Book Review: Principles of Group Treatment
Berne, M.D., E. (2005). Principles of Group Treatment. Fremantle Publishing, Australia. 379 pages. ISBN: 0-9757079-3-0.
This book gives a broad knowledge base to the reader and the content is almost step-by-step for those actually going through the practicalities of initiating group treatment. The approach analysed by Berne is applied transactional analysis. The book is divided into two parts; “Basic Principles” followed by “Transactional Analysis”. “Basic Principles” gives you a lengthy overview of the logistics that the group treatment facilitator needs to consider. The first chapter in this section is a generic look at determining what you want to achieve from your group and how to put that into practice by reviewing areas such as selection of patients, therapeutic goals and where to hold the meetings.
Preparation for the facilitator and the group members is then discussed in terms of ensuring all staff involved are collectively ready to implement group treatment and have access to resources, such as supervision, when the need arises. Member selection is again mentioned in terms of deliberately choosing members who will ensure the group is homogeneous so the group can maintain shared focus, visions and goals.
Aptly named “The First Three Minutes” is the next chapter, which deals with impressions within the group. It advises the facilitator on watching and listening to the group and also self-observation in order to build the therapeutic relationship as soon as possible. The issue of self-care is briefly mentioned here also.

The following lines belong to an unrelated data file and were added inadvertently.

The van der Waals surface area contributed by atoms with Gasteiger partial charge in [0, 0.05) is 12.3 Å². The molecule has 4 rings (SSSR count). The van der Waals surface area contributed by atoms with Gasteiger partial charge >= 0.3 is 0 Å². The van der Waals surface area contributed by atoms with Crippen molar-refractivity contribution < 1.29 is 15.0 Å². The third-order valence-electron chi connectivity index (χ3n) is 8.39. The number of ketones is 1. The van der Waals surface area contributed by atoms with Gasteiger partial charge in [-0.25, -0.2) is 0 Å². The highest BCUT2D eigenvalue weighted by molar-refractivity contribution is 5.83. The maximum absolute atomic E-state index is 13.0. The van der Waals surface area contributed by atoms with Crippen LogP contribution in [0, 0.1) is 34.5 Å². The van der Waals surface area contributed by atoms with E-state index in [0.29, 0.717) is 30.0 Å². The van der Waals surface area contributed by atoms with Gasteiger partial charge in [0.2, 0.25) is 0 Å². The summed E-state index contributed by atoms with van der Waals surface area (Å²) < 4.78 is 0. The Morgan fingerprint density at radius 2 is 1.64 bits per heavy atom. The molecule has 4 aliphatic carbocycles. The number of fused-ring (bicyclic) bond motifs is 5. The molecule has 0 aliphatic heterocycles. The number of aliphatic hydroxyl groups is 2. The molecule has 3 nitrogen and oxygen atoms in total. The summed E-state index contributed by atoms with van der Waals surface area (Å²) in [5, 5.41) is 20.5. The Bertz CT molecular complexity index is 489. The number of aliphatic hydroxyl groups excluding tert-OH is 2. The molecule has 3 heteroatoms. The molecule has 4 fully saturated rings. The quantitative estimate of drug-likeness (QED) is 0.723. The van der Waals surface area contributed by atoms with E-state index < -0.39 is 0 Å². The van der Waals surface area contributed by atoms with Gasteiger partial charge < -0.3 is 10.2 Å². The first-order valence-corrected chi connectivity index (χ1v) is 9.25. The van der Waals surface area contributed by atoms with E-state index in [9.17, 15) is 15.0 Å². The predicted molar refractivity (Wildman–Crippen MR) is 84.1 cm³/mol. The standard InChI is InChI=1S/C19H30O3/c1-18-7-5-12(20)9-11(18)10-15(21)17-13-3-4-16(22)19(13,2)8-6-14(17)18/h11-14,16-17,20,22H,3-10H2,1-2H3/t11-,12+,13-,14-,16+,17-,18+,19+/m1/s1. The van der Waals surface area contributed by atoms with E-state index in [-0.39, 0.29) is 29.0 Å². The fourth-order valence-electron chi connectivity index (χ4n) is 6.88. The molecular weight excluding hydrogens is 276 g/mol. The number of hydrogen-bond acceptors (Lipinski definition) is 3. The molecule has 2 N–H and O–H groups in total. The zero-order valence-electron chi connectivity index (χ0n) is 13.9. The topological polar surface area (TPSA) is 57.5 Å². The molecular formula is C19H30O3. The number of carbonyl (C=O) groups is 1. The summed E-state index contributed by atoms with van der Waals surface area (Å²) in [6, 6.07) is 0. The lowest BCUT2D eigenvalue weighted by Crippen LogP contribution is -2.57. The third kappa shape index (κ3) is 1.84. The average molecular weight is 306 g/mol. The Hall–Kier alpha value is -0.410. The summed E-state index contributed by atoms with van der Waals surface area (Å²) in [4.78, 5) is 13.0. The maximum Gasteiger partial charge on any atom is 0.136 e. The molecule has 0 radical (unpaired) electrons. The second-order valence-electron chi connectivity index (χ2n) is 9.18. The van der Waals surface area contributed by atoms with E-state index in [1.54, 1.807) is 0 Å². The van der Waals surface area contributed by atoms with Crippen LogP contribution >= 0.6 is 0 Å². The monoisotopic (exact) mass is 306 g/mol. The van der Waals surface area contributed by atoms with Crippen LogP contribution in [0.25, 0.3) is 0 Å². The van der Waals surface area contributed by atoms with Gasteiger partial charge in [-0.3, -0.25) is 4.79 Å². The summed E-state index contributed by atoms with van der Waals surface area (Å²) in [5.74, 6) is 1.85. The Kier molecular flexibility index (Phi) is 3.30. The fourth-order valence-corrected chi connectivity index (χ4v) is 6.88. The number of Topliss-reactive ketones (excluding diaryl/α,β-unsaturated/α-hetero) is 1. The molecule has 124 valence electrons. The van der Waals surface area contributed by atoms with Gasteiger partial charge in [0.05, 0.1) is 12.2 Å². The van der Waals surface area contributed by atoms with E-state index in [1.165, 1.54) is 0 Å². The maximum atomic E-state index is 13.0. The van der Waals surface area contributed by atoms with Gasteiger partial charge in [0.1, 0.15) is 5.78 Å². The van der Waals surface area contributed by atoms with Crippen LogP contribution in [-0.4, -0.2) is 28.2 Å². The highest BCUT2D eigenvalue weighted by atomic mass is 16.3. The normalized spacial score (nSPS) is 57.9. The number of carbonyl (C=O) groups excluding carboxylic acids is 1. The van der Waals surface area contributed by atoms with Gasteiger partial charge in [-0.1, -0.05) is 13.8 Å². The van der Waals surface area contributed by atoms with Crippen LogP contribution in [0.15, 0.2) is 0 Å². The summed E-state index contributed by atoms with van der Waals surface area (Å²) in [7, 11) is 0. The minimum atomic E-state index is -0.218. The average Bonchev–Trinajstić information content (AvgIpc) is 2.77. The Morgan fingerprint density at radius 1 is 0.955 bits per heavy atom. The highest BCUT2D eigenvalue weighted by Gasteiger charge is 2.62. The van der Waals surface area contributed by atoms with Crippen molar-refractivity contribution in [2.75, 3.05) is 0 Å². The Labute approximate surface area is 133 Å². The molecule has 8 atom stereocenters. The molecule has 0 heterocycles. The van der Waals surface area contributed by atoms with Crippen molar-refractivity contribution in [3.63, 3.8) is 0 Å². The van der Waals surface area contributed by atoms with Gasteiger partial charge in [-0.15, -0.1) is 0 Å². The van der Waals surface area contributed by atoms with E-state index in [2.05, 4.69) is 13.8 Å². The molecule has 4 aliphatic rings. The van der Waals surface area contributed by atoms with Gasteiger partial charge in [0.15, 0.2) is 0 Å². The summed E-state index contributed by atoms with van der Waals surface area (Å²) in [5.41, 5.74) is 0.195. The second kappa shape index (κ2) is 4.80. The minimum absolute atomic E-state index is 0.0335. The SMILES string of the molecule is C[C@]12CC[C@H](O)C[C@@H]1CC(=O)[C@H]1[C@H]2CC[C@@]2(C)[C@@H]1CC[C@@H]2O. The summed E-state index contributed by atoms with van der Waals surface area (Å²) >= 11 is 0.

The facilitator is given a fascinating anecdote in Chapter 4, which shows the versatility in roles that assists group therapists in helping their members and also some pitfalls to avoid.
The section titled Methods of Treatment describes how different types of group members and also entire groups can be given the most appropriate interventions considering the characteristics they display. Berne gives the reader insight into a few different approaches, including Supportive Therapy, Group-Analytic Therapy and Psychoanalytic Therapy within each group type.
The rest of Part One is dedicated to group dynamics that may unfold, teaching and further learning in a clinical sense and using group treatment as a basis for research. Part Two, “Transactional Analysis”, again starts with basic principles and techniques. The next issues raised however are more theory-based; the Transactional Theory of Personality. In the following Chapter, Transactional Analysis is evaluated alongside other theories, such as Gestalt Therapy and Psychodrama.
The facilitator’s reflection skills are tested in the next segment which deals with “games” that they may play but currently be unaware of, such as, “I’m only trying to help you” or “Psychiatry”. It gives some poignant examples of attributes we need to be aware of and avoid if at all possible, whilst facilitating group treatment.?Finally, the book is concluded with some diagnostic categories for mental health issues and other areas people may seek therapy for, for example, marital difficulty. These are discussed in terms of how valuable Transactional Analysis can be in group treatment. There is a variety of examples, anecdotes and diagrams for the reader to peruse and they help to lift the reader out of the text and into the real-world.